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MTA Announces Significant Infrastructure Investments to Combat Climate Change, Expand Accessibility, and Improve Service

Updated Dec 19, 2022 5:15 p.m.

MTA to Seek Board Approval for $2.5 Billion of Procurements to Enhance B&T, LIRR, Metro-North and New York City Subway and Buses   

Includes $345 Million in Subcontracts to MTA-Certified Disadvantaged Business Enterprises (DBEs)    

Package Features 15 Design-Build Procurements    


The Metropolitan Transportation Authority (MTA) today announced that MTA Construction & Development contracts will be awarded in multiple pivotal projects for Bridges & Tunnels, Long Island Rail Road, Metro-North Railroad and New York City Transit (NYCT) following MTA Board approval. Through nineteen different procurements, $2.5 billion will be invested to enhance resiliency efforts to combat climate change, aid in the MTA’s mission to go green, make the transit system more accessible to all through ADA upgrades and ensure riders have safe, efficient, and reliable commutes for years to come. Millions of riders will experience the benefits of these projects on their daily commutes.   

Design-Build contracts will be awarded for redeveloping the Jamaica Bus Depot in Queens, ADA upgrades and elevator replacements at 12 subway stations across four boroughs, resiliency and rehabilitation efforts on the Rockaway Line in Queens, and Fulton Av and South St Bridge repairs on Metro-North’s New Haven Line. Contracts for the Rockway Line, ADA upgrades, elevator replacements and the Fulton Av and South St bridges were made possible through federal funding.    

The MTA is piloting its first-ever local hiring goals for Jamaica Bus Depot, Rockaway Line and ADA projects in order to create job opportunities in the local communities where these projects take place. For these three projects, the MTA has set a goal that at least 20% of New York State workforce come from neighborhoods surrounding the project – in Southeast Queens for the Jamaica Bus Depot and Rockaway Line, and around the station areas planned for ADA upgrades. Through meeting local hiring goals, these projects can create over a hundred jobs for residents impacted by the project and ensure that the local communities share in the benefits of project construction and delivery.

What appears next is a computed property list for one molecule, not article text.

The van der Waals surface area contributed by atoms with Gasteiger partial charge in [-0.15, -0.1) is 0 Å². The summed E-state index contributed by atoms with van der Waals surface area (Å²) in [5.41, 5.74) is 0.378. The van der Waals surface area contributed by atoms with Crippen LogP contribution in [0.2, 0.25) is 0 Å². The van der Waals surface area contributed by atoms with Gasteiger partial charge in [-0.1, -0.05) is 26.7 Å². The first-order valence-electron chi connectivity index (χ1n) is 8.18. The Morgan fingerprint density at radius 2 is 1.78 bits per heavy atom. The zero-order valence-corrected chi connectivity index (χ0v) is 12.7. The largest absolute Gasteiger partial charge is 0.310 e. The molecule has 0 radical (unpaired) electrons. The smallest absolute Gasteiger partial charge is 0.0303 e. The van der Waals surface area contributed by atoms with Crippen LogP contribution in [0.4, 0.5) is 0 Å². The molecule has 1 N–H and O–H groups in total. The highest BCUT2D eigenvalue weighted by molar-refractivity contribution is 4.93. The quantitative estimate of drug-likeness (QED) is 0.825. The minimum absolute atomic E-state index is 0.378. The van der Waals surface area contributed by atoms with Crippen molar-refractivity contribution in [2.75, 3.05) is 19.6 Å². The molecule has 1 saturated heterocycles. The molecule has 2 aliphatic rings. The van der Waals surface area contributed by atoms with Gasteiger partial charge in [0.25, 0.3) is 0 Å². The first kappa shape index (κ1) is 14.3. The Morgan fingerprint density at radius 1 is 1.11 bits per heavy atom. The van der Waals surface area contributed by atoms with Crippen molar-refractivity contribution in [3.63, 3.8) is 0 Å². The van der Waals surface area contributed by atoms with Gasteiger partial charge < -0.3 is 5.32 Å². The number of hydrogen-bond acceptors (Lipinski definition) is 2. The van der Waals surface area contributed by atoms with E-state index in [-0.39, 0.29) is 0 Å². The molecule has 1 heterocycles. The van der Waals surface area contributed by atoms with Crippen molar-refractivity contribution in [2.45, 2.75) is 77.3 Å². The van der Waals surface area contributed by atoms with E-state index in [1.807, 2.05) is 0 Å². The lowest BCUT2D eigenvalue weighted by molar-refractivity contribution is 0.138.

“These projects will ensure the MTA meets the needs of today’s riders while fighting climate change, expanding accessibility, and making sure our transit infrastructure is kept in condition to keep delivering for the next century and beyond,” said MTA Chair and CEO Janno Lieber. “This month, the MTA is proudly investing $2.5 billion to ensure the system continues to be the fastest, greenest and most reliable way for everyone to get around the New York metro region.” 

“MTA Construction & Development is delivering on the MTA’s historic Capital Program, making essential investments to make the transit system more resilient, more accessible, and more reliable,” said MTA Construction & Development President Jamie Torres-Springer. “These awards are critical to riders now and for decades to come.”  

“As the MTA invests in the region’s infrastructure it’s also investing in a pool of MTA certified Disadvantaged Business Enterprises (DBEs) by providing $345.3 million in subcontract opportunities with these critical infrastructure construction projects.” said MTA Chief Diversity & Inclusion Officer Michael J. Garner. “As a result of these subcontracts, the MTA continues to drive equity within the disadvantaged business communities, specifically by creating jobs, homeownership, better education opportunities and healthcare options. The MTA is fully committed to diversity, equity, and inclusion.  

Redeveloping the Jamaica Bus Depot  

The Jamaica Bus Depot in Jamaica, Queens is critical to the MTA’s day-to-day bus operations and will now serve as a key element of the Authority’s mission of converting to an all zero-emissions New York City Transit (NYCT) bus fleet. As part of that initiative, the MTA has approved a contract to redevelop the depot to enable a capacity for 60 electric buses with 60 charging stations. Once open in the summer of 2026 the depot will accommodate over 270 buses. By 2030, the depot is expected to accommodate an all-electric bus fleet. The facility will also receive much-needed quality of life upgrades to enhance the work life of transit and maintenance workers stationed there.   

The new bus depot will span 134,000 square feet in addition to a 37,000 square feet three story administrative building. Sound barrier walls, up to 31 feet tall in some sections lining two sides of the facility, will shield residents from noise from depot operations. Nearby residents can also expect to see trees planted, architecturally pleasing security lighting, and an art mural wall installed along Merrick Boulevard as part of a restored sidewalk.